That being said while I really liked the idea, I wanted something more pure and with more control on my end. So the biggest difference while using his and my implementation is that his library feels to me more like a framework with things running behind my back in the source file and I interact with the system over a number of API calls on the system. In contrast what I wanted was complete control in other words a toolkit were I decide how everything is laid out (memory as well as "widgets") and what part of the library I want to use. There is nothing inherently bad with his approach since it allows for more complex functionality and automation but it is paid for with loss of control.

In general concrete differences are for example that I do not provide a font library which came from another difference in that I do not buffer vertexes and commands, instead I just buffer a basic number of primitive shapes as output. Which depending on what you want can be either a good thing or a bad thing. For example if you do not have a font library already in place and use a graphics library his approach takes away a lot of work you have to do to get the GUI running. But if you already have the functionality you suddenly have duplication which is at best a rise in complexity in the library code.

In addition what I personally like about my implementation is that everything is just a extension. For example if you really wanted you could begin with simple "widgets" without a panel, then go from there and with minimal changes add panel support and then go further to overlapping panels and panel tiling and finally combine both and have quite some powerful functionality.

So if I had to boil down the difference I would say the difference between mine and his is the question of what you want more, control or functionality.

@SeanMiddleditch

First of thanks for your feedback but I don't think that the comparison in code size between ocornut's and my imgui is fair since while I have most of the basic functionality he has a lot more things like font handling, a vector class and a number of other utilities which I leave to the user or do not use. On the other hand I have to admit that I found reading his code to be quite exhausting.

As for the header problem I tried to separate the header part and the implementation part by include guard and GUI_IMPLEMENTAION define and thought that it would remove the need to recompile everything. But if that does not solve the problem than I will definitely divide the library back into a header and source file. Personally I do not have any preference to any of the two approaches so if it causes problem than I see no problem to change it.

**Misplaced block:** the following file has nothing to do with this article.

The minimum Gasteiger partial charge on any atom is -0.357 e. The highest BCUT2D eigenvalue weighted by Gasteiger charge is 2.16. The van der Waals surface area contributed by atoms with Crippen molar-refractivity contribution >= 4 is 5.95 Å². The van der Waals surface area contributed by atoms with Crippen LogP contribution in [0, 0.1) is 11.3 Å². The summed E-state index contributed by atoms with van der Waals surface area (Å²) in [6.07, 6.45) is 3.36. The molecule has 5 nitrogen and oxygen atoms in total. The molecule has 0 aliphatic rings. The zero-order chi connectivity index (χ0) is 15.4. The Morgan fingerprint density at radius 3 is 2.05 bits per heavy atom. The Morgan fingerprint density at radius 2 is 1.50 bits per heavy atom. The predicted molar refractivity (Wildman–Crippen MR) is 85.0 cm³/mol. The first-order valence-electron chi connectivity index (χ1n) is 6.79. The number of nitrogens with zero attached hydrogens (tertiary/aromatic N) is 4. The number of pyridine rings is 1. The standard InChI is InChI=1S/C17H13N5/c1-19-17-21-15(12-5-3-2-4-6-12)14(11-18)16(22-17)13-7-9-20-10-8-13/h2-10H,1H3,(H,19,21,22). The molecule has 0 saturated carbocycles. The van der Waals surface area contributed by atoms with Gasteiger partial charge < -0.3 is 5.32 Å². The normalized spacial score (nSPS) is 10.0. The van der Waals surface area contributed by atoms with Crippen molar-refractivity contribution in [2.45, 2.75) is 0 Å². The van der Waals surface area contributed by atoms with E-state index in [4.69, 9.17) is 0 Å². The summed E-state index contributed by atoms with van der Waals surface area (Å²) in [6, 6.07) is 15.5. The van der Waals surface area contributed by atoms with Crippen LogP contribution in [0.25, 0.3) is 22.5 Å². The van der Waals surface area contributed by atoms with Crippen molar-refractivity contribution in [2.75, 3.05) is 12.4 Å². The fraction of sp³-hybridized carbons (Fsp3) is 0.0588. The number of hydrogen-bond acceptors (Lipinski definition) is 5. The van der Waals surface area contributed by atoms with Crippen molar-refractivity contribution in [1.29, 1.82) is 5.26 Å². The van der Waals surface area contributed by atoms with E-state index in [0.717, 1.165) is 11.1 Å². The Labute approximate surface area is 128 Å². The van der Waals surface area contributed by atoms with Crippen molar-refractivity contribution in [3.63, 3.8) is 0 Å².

Finally to immediate mode GUI's itself. Immediate mode GUI's at its core for me is based around the concept of having a blank panel each frame which can be filled with what ever I want it to be filled with. So while retain mode GUI's have the concept of data structures containing all data needed to present things on screen and the general concept of just creating a new overlapped panel to show content like for example combo boxes, menus or trees provide. I personally think that this is more a result of the limitation of retain mode GUI's to react to changes in the layout so you just create a new overlapping thing to appear and disappear. But the greatest thing in immediate mode is that all changes can be done in place, so the layout of last frame does not exist anymore and if suddenly more space is needed you can allocate it without any problem or even replace things that existed in the the last frame. So while I cannot give you a definite direct answer on the steps you should do to implement a property tree in my library since up to this point did not have to implement that functionality so far, I would say that the core concept of a tree is to hide stuff until needed and then provide it once needed. This is exactly what immediate mode GUI's are good at. I will definitely think about it further and see if I come up with a solution.

As for animation and transitions I don't exactly understand what you mean by that and It would be nice if you could explain to me what it directly is about.

@ocornut

Hey ocornut nice to have the person who was the inspiration comment on my implementation  and thanks for your nice words.

Edited by areob